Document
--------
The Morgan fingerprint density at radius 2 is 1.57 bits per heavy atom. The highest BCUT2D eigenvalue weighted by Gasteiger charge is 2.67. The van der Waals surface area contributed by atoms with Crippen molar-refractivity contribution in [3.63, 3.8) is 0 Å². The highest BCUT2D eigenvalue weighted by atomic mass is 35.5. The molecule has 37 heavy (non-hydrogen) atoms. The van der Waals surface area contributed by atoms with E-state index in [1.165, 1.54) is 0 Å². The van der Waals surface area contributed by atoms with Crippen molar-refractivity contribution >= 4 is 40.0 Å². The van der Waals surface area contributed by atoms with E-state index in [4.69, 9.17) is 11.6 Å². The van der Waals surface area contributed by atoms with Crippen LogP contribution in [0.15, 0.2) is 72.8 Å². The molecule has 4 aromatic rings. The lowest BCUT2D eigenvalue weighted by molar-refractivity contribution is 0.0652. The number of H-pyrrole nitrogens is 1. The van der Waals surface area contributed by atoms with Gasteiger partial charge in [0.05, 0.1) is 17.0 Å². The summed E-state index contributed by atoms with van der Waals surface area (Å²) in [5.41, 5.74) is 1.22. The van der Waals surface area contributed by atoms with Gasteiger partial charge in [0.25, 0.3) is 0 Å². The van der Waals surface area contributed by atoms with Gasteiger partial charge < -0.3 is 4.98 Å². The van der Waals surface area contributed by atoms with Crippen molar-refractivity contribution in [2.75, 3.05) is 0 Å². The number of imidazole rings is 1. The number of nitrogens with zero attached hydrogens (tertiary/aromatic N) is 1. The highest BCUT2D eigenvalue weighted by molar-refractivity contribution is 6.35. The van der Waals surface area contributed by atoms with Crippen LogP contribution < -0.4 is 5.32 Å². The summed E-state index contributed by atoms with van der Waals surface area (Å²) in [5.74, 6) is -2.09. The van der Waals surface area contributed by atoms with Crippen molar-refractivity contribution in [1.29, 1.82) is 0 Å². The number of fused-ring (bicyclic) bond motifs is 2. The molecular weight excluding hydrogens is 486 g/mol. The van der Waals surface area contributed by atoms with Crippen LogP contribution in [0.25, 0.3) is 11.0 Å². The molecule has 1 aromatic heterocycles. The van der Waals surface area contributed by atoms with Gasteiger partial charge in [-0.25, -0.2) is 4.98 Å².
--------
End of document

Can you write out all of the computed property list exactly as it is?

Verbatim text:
The Morgan fingerprint density at radius 2 is 1.57 bits per heavy atom. The highest BCUT2D eigenvalue weighted by Gasteiger charge is 2.67. The van der Waals surface area contributed by atoms with Crippen molar-refractivity contribution in [3.63, 3.8) is 0 Å². The highest BCUT2D eigenvalue weighted by atomic mass is 35.5. The molecule has 37 heavy (non-hydrogen) atoms. The van der Waals surface area contributed by atoms with E-state index in [1.165, 1.54) is 0 Å². The van der Waals surface area contributed by atoms with Crippen molar-refractivity contribution >= 4 is 40.0 Å². The van der Waals surface area contributed by atoms with E-state index in [4.69, 9.17) is 11.6 Å². The van der Waals surface area contributed by atoms with Crippen LogP contribution in [0.15, 0.2) is 72.8 Å². The molecule has 4 aromatic rings. The lowest BCUT2D eigenvalue weighted by molar-refractivity contribution is 0.0652. The number of H-pyrrole nitrogens is 1. The van der Waals surface area contributed by atoms with Gasteiger partial charge in [0.05, 0.1) is 17.0 Å². The summed E-state index contributed by atoms with van der Waals surface area (Å²) in [5.41, 5.74) is 1.22. The van der Waals surface area contributed by atoms with Gasteiger partial charge in [0.25, 0.3) is 0 Å². The van der Waals surface area contributed by atoms with Gasteiger partial charge < -0.3 is 4.98 Å². The van der Waals surface area contributed by atoms with Crippen molar-refractivity contribution in [2.75, 3.05) is 0 Å². The number of imidazole rings is 1. The number of nitrogens with zero attached hydrogens (tertiary/aromatic N) is 1. The highest BCUT2D eigenvalue weighted by molar-refractivity contribution is 6.35. The van der Waals surface area contributed by atoms with Crippen LogP contribution < -0.4 is 5.32 Å². The summed E-state index contributed by atoms with van der Waals surface area (Å²) in [5.74, 6) is -2.09. The van der Waals surface area contributed by atoms with Crippen molar-refractivity contribution in [1.29, 1.82) is 0 Å². The number of fused-ring (bicyclic) bond motifs is 2. The molecular weight excluding hydrogens is 486 g/mol. The van der Waals surface area contributed by atoms with Crippen LogP contribution in [0.25, 0.3) is 11.0 Å². The molecule has 1 aromatic heterocycles. The van der Waals surface area contributed by atoms with Gasteiger partial charge in [-0.25, -0.2) is 4.98 Å².